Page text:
Page 42 - Respond 2016 Magazine
P. 42



        solar power:

        a 24-hour



       Given commitments made by the leaders of 195 nations at Cop21
       in 2015 to decarbonise electricity generation by the year 2050,
       a significant component of the energy mix of the future must
       utilize the heat and the light radiated by the sun.

       While it is the renewable energy generated by sunlight, the photons from the solar rays that   By Paddy Padmanathan
       has captivated the imagination and caused so much excitement in recent times by producing   President & CEO, ACWA Power
       electricity through the photovoltaic (PV) process at ever reducing cost, it is also this electricity
       generated by the PV process that has caused much debate about the real viability of solar
       energy being a reliable solution given the intermittency of this resource.

       In simple terms, given that PV generated electricity cannot be produced while there is no
       sunlight and without having access to affordable utility scale battery storage solutions PV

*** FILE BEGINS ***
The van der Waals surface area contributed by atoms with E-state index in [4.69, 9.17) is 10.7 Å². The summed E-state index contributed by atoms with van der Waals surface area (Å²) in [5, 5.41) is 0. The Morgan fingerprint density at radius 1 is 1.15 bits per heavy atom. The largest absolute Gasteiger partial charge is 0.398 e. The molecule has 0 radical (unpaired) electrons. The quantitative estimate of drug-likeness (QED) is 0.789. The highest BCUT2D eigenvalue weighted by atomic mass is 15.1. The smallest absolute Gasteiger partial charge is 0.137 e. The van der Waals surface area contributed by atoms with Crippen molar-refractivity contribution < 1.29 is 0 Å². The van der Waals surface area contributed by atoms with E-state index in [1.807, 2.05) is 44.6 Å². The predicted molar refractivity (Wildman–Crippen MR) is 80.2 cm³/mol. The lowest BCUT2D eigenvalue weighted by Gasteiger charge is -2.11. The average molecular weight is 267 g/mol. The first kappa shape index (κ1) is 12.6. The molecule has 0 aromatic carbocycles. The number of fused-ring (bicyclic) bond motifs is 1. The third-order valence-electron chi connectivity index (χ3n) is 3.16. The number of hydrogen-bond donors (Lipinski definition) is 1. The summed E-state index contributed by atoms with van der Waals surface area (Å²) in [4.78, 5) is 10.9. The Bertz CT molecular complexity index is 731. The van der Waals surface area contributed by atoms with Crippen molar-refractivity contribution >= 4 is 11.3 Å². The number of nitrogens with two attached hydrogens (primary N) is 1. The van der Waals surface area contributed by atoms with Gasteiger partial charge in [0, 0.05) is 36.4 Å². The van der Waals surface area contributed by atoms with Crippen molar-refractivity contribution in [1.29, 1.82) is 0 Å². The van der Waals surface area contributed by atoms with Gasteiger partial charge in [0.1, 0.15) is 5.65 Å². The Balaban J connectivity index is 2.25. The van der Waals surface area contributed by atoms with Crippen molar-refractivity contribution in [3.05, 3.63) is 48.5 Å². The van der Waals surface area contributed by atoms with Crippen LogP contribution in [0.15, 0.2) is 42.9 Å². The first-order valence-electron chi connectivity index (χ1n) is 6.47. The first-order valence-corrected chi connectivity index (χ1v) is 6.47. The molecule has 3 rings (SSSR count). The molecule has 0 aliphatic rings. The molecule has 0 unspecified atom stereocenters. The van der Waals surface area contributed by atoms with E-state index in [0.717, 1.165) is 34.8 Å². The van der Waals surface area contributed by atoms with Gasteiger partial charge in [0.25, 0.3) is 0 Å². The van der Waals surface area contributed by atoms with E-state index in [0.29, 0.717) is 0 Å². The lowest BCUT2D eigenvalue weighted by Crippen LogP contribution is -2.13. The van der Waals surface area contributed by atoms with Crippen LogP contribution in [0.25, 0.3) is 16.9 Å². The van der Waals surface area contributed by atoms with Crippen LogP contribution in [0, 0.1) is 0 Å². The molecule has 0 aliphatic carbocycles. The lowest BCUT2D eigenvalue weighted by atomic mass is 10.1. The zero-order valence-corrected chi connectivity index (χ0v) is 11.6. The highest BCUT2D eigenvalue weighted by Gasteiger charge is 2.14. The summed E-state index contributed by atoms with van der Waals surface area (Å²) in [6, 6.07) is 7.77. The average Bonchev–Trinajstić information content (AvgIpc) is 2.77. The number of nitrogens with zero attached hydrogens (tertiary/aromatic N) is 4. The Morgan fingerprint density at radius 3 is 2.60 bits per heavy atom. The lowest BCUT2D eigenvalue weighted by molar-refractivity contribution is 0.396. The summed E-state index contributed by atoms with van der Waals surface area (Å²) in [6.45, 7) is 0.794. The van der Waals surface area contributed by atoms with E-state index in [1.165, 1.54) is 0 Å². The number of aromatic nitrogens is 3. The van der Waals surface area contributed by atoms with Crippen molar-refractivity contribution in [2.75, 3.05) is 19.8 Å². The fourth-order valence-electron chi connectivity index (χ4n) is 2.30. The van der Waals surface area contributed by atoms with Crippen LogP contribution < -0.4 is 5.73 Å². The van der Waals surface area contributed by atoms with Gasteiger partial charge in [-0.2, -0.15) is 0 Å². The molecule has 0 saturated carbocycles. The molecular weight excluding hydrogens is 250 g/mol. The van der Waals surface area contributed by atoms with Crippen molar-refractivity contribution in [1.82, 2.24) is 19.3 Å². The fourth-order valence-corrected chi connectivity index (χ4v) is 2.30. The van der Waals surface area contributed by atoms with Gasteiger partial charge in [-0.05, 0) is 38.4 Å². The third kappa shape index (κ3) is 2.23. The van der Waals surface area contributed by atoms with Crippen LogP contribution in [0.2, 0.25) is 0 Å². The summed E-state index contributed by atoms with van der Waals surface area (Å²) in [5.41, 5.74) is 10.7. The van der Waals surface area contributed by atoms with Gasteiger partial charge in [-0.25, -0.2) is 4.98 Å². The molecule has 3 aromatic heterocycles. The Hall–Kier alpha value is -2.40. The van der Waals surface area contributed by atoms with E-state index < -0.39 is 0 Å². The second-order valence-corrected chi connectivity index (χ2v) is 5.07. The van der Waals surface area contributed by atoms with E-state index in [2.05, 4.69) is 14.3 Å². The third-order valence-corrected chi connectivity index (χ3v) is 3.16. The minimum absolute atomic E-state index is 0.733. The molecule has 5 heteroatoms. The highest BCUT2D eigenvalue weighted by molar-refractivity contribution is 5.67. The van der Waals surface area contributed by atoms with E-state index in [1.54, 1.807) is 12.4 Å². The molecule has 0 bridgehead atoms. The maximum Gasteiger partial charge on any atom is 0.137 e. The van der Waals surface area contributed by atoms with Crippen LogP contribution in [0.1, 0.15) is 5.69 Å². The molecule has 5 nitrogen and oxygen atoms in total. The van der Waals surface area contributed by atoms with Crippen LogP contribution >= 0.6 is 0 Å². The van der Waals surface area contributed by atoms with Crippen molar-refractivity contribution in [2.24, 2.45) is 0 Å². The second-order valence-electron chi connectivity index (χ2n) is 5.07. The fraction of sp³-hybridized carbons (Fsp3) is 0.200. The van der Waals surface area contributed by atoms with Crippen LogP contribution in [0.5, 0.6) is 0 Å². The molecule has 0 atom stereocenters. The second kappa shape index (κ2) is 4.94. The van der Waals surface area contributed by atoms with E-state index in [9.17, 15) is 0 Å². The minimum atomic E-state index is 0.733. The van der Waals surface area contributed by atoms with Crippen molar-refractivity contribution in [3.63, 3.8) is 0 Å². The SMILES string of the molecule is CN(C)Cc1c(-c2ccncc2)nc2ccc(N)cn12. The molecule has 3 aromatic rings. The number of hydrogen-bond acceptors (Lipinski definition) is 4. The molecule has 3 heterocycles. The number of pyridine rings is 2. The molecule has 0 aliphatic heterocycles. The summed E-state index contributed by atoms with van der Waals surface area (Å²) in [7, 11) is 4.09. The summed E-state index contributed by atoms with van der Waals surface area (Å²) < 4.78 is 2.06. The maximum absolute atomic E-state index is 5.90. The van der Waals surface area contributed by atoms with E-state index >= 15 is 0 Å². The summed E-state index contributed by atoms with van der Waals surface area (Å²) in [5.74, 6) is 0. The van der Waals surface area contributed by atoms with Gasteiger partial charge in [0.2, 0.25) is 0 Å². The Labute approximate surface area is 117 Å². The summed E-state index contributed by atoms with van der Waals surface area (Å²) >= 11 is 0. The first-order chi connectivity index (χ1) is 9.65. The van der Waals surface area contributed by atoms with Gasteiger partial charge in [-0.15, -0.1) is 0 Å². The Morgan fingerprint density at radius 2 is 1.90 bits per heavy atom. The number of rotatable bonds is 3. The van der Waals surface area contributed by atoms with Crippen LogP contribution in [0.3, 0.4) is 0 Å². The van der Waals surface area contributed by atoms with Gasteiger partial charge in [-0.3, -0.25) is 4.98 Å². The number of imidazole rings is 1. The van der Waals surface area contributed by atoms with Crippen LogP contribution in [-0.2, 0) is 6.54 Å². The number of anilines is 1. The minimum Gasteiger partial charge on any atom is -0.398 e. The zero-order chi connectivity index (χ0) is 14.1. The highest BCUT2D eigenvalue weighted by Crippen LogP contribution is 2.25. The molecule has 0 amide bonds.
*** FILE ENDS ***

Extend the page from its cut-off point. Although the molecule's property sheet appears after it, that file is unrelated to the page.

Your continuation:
generated electricity will not be available at night or even during daylight hours when the light
       is diminished due to cloud cover.

       Then there is heat, the other source of energy from sun light. Using a technology to concentrate
       that heat to generate temperatures as high as 1,000 degrees Celsius, we can then store the heat
       in a molten salt medium and draw upon it as and when required over a 24-hour period.

       The heat is then used to generate electricity by driving a steam turbine and generator, allowing
       us to break away from the intermittency constraint of the PV technology. So all of a sudden, solar
       energy via this Concentrated Solar Power (CSP) technology does provide considerable promise
       to make available electricity as and when we need it, to use as and how we want to utilize it.

       Cost competitive?
       Given we do not use the same amount of electricity at all hours of the day and thus the
       demand itself is intermittent, a supply system needs to be not only flexible but can be
       designed to incorporate the full range of energy generating sources available.
       While today most needs are fulfilled by fossil fuel-based energy generating sources, we now have
       a range of renewable energy technologies that can progressively takeover and in time fully replace

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